Widow of train conductor, who died in accident, sues Norfolk Southern

Two Norfolk Southern locomotives [Photo by Jud McCranie/Wikimedia / CC BY-SA 4.0]

Vincent Kline, a Norfolk Southern train conductor of 18 years, died on May 5, 2020 from serious injuries sustained the previous November when a train struck him from behind at his job in Allentown, Pennsylvania. Vincent was 61 years old, leaving behind his wife, children and 17 grandchildren.

Earlier this month, Kline’s widow filed a federal lawsuit accusing Norfolk Southern Railway of slipshod and inadequate, profit-driven safety measures, which caused her husband’s death. She is asking for a small amount, $150,000, in damages. When the train bulldozed into Kline, he suffered critical injuries to his neck, back, left hip and left leg. No safety mechanism was in place to alert the experienced conductor of the oncoming train.

The company refused to comment on the litigation. Norfolk Southern operates throughout the entire Eastern half of the US, having raked in an operating revenue of $11.1 billion in 2021. It is a major transporter of coal and faces little direct competition in the rail freight industry, which is dominated by seven Class I railroads. This number will be reduced to six after the completion of a merger between Canadian Pacific and Kansas City Southern.

According to the Bureau of Labor Statistics, transportation and warehousing are both ranked second among all industries in the “number of fatal work injuries” and “fatal work injury rate,” with 805 fatalities occurring in the US in 2020 alone, including Vincent Kline.

Norfolk Southern displays a pattern of indifference to workers’ safety, calculating that frequent injuries and occasional deaths are less expensive than burdensome safety measures.

In August of 2021, at a diesel shop in Enola, Pennsylvania, another Norfolk Southern worker, Stuart Riggs, 58, died after falling through a broken safety rail into a 40-foot deep pit. The Cumberland County Coroner announced he died from multiple traumatic injuries and ruled it an accidental fall, agreeing with the company that the death was the fault of the individual. But the fact remains that the safety railing, installed to prevent deaths, should have never failed in the first place. The company neglected routine inspections that might have prevented the safety breach and had done nothing to reinforce the rail over the pit.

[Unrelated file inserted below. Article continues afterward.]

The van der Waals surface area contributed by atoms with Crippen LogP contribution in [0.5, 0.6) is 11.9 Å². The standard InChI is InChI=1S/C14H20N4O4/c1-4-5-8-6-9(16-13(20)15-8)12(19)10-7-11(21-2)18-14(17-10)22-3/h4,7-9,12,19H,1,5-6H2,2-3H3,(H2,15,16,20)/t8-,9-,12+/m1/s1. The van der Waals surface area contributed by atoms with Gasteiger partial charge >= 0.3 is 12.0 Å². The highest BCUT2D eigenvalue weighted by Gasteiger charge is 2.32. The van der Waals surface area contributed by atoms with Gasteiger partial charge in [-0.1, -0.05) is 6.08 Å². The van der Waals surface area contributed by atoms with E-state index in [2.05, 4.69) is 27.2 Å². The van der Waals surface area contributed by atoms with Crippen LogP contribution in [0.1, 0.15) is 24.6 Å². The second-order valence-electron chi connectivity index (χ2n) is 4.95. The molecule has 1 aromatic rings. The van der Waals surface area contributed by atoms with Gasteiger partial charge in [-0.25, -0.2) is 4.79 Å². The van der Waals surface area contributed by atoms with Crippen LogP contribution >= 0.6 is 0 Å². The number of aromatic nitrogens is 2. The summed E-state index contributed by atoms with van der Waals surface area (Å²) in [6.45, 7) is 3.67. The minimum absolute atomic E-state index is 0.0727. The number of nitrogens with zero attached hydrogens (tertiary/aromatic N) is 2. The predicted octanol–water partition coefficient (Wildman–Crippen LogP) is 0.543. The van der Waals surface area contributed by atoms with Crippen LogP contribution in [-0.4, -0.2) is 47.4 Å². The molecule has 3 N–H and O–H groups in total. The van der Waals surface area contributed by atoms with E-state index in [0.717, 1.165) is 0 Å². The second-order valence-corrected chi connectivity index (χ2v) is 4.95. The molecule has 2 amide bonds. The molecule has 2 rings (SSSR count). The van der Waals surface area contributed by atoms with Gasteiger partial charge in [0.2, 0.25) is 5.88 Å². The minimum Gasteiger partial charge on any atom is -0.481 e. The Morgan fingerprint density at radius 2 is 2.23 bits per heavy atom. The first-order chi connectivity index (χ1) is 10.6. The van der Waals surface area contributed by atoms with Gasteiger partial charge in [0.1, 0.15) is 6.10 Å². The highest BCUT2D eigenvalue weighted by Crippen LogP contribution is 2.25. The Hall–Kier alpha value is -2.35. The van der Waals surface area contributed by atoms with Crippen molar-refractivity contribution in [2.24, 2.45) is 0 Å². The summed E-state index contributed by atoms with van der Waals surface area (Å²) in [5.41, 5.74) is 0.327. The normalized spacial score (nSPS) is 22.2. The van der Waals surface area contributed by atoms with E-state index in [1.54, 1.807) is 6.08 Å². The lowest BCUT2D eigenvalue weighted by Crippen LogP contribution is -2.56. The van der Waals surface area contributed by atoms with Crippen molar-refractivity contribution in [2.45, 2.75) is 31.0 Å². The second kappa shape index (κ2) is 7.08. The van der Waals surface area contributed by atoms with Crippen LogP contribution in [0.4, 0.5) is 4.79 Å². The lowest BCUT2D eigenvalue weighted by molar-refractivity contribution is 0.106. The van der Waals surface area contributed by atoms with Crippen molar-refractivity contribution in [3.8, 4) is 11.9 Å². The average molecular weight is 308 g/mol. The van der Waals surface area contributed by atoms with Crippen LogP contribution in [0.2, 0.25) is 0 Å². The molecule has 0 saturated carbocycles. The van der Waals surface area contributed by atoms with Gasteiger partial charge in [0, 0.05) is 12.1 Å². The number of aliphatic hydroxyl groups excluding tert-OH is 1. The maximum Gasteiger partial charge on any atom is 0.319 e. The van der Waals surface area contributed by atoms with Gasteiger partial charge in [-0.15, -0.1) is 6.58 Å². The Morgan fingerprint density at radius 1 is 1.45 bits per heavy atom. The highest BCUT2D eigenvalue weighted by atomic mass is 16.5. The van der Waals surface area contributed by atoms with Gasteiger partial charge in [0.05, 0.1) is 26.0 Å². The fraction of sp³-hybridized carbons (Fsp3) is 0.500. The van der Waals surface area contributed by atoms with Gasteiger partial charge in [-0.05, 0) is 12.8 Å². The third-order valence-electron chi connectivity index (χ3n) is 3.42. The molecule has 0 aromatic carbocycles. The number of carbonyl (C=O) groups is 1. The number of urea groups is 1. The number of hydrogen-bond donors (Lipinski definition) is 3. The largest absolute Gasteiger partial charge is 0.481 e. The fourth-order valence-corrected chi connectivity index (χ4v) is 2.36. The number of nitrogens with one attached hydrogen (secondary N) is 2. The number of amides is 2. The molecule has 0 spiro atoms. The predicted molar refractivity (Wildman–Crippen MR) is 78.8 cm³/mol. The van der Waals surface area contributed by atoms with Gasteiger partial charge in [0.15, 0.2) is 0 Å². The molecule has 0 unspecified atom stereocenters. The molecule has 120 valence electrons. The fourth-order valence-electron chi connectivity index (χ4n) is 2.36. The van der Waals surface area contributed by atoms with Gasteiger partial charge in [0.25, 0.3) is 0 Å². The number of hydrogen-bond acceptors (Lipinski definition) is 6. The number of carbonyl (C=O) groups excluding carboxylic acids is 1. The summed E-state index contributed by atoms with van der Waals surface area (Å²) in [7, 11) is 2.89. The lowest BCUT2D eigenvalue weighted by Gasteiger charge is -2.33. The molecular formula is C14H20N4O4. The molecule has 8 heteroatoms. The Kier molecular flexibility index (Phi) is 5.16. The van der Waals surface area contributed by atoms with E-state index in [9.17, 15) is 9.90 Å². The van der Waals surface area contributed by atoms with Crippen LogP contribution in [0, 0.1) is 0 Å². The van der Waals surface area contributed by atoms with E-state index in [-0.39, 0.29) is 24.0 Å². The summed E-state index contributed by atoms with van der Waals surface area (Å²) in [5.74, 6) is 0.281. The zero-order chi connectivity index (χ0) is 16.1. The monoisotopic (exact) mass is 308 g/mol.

Train derailments are standard occurrences for Norfolk Southern, accounting for approximately 14 percent of total derailments in 2021 for the entire US rail industry, or 144 incidents. Before the pandemic hit, it averaged about 180 per year. Recent derailments have happened in Pittsburgh, Pennsylvania, at Station Square T in September 2018, where the double-stacking of cars and rail neglect triggered a serious accident that crippled the movement of freight and light-rail cars for weeks. In 2006, New Brighton, Pennsylvania, derailed tank cars carrying ethanol exploded and burned for two days, forcing nearby families to evacuate their homes.

These preventable derailments and deadly accidents, driven by the same insatiable pursuit for profit, are not just an American phenomenon. The Transportation Safety Board of Canada (TSB) recently released a report on a deadly derailment of the CP Rail Train 301 near Field, British Columbia, on February 4, 2019. Three workers died: a conductor, an engineer and a conductor trainee.

Even though the TSB’s findings amounted to toothless, never-to-be-enforced recommendations that will not impact the profits of the railroad industry, CP Rail vigorously attacked the report— despite the widespread hazardous conditions under which rail workers are still laboring. CP Rail owns tracks throughout Canada and the northern portion of the US.

In all likelihood the rate workers are killed or injured on the job will increase over the coming years, along with train derailments, as big business enacts ruthless speedups and cost-cutting measures to recoup losses from the ongoing COVID-19 pandemic, supply chain constraints, the proxy war in Ukraine and record-breaking inflation and fuel costs.

During the past two years, workers throughout the United States and world have been working in unsafe, deadly conditions from the COVID-19 pandemic in which the corporations and governments have prioritized profits over human lives. Instead of spending resources to fight and eradicate COVID-19 or, in Kline’s case, installing equipment to notify and stop trains from crushing workers, management has done everything possible to reduce costs by gutting safety measures and keeping workers on the job no matter the potential hazards.